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I'm encountering a dynamic modelling problem. I've tried a lot of methods but it seems that all of them are of time complexity O(MNK), like the basic algorithm. I wonder if any guys can make some suggestions about any possible improvement of my time complexity?

A dynamic model is defined as follows:

 State(n,m,t) is the state of the node (n,m) at time t. This value is either 0 or 1.

 A neighbourhood of node (n,m) consists of 8 nodes around it. Denote LifeAround(n,m,t) as the number of nodes in the neighbourhood of (n,m) at time t that are in state 1.

 Evolution:

 If state(n,m,t)=0 (dead) then state(n,m,t+1)=1 (alive) iff LifeAround(n,m,t)=3

 If state(n,m,t)=1 (alive) then state(n,m,t+1)=0 (dead) iff LifeAround(n,m,t)<2 or LifeAround(n,m,t)>3

a. Write a function that starts with the given state and develops the model through k steps on a fixed grid with zeros outside the boundary. b. Write a similar function that has no boundary.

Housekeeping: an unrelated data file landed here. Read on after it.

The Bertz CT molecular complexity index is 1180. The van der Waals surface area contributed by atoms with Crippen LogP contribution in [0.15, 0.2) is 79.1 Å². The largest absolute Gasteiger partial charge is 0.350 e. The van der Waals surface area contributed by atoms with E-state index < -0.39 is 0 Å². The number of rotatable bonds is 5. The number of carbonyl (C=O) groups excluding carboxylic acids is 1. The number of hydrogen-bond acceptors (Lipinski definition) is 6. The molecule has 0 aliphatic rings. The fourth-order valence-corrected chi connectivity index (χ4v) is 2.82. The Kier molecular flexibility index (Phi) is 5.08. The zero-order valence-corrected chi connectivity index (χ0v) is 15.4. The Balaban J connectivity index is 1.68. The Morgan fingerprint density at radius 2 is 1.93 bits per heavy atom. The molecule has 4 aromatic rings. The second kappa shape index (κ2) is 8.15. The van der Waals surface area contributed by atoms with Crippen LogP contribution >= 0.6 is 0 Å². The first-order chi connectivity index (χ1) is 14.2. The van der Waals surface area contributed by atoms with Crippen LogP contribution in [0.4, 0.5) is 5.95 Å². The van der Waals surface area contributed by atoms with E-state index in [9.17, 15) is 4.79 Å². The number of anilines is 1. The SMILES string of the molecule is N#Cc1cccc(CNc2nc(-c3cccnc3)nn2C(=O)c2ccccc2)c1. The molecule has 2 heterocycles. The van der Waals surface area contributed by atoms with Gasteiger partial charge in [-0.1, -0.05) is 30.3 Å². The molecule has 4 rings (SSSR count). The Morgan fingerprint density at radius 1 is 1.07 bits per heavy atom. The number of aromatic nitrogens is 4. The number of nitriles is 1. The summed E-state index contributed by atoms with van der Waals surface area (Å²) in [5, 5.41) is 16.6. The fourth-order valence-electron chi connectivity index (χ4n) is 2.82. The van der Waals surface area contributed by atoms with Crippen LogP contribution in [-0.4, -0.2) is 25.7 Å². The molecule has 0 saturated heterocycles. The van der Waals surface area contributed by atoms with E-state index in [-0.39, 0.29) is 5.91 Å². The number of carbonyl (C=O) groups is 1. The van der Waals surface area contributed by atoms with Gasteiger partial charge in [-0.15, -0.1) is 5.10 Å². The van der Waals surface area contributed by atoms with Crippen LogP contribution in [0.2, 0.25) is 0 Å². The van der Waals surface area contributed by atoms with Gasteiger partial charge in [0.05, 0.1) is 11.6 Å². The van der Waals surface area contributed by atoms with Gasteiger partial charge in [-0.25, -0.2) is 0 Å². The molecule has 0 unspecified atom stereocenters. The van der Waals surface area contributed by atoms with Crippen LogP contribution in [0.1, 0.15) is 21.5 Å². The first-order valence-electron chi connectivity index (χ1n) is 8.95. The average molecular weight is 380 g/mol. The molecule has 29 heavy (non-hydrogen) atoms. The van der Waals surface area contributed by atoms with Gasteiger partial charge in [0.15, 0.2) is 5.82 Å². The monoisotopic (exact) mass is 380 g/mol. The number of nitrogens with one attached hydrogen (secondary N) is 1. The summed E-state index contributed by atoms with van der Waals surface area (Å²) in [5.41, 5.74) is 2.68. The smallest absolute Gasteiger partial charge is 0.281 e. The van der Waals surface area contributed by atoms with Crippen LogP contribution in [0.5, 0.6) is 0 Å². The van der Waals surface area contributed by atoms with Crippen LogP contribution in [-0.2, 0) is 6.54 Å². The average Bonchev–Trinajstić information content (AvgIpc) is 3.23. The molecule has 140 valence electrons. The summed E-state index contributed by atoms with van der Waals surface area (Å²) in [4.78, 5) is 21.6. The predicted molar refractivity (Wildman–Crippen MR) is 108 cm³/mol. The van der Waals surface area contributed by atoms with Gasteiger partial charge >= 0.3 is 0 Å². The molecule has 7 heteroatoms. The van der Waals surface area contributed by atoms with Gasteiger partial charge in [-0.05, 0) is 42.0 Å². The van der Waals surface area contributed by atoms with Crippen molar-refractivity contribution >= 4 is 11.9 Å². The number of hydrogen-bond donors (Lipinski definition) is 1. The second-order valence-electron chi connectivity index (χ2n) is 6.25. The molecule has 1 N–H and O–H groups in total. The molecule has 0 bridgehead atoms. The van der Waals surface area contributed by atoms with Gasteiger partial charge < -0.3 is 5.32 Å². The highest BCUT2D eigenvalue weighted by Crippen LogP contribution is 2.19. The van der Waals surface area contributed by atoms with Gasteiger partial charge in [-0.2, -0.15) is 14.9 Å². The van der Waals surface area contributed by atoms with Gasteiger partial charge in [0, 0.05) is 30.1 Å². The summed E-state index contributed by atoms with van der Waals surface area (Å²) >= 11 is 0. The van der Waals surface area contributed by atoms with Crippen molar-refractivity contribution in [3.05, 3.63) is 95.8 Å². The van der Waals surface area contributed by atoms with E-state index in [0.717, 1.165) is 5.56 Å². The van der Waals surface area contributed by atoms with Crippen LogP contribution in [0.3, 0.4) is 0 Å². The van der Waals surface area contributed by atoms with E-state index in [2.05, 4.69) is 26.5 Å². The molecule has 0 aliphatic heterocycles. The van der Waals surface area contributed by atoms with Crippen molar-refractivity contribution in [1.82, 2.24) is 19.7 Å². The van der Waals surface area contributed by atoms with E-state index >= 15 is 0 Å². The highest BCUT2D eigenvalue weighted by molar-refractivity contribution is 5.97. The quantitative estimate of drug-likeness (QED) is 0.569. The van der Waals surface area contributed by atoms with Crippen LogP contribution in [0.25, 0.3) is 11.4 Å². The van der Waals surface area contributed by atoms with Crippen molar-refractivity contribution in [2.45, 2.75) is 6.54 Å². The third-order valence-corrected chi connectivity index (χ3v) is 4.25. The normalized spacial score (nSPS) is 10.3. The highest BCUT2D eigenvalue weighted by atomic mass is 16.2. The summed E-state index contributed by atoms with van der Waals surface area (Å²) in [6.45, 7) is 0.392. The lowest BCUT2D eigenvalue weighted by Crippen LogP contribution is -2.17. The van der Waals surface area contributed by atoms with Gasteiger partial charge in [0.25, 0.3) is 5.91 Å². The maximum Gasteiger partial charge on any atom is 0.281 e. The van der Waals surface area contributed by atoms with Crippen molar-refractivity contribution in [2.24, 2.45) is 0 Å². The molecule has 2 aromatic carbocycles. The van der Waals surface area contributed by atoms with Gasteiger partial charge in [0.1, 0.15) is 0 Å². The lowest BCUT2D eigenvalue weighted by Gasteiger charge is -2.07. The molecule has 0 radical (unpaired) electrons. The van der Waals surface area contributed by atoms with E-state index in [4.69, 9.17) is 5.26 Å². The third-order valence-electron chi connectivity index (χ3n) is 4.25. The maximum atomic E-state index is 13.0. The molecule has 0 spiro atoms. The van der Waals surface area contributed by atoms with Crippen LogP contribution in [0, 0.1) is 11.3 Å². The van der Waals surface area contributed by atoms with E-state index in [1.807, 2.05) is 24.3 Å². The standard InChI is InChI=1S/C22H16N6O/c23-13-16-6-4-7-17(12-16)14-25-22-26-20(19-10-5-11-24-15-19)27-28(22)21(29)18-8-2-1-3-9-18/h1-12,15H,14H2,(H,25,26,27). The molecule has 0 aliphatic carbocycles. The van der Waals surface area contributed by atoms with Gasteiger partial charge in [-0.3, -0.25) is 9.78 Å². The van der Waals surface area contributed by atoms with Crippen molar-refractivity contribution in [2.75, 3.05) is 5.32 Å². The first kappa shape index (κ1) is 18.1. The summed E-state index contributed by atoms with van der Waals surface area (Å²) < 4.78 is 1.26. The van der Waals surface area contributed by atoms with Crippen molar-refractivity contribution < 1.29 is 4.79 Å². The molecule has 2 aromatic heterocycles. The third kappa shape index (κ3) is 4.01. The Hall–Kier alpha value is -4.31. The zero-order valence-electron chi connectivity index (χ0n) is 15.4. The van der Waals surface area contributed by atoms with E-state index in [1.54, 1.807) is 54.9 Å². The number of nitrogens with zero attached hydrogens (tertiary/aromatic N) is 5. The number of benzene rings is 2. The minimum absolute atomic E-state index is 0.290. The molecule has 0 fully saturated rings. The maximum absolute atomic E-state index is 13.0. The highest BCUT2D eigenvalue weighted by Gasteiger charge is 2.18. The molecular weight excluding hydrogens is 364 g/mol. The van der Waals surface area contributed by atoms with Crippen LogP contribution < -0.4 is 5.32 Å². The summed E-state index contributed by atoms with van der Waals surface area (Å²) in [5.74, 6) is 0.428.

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    $\begingroup$ Welcome to CS.SE! What's $M$? What's $N$? Shouldn't your running time depend on $k$, too? Do you care more about provable worst-case asymptotic running time, or about efficiency in practice? What context did you encounter this in -- is this an exercise, or are you trying to build a practical tool? Don't forget to give proper attribution to the source of this exercise! $\endgroup$ – D.W. Jun 30 '16 at 6:32
  • $\begingroup$ Well, actually M and N refers to the row number and col number of this array, I have fixed it, it is O(MNK) time complexity. What I really want is that if there's any possibility to lower my time complexity. Oh, btw, this is an example exercise, which you may address systematica.com/wp-content/uploads/… $\endgroup$ – Reyn S Jun 30 '16 at 10:08
  • $\begingroup$ Please edit the question to define what M, N, and K are. Why do you use K in one place and k in the other? Please edit to fix. Please edit to add full attribution to the question. Read the link I gave you for what we expect you to do: put quoted material in a quote block ("> "), list the name of the author (e.g., Systematica Investments) and site where you find it, and include a direct link to the place where you found it. Don't just leave clarifications in the comments; we want questions to be self-contained. $\endgroup$ – D.W. Jun 30 '16 at 17:29

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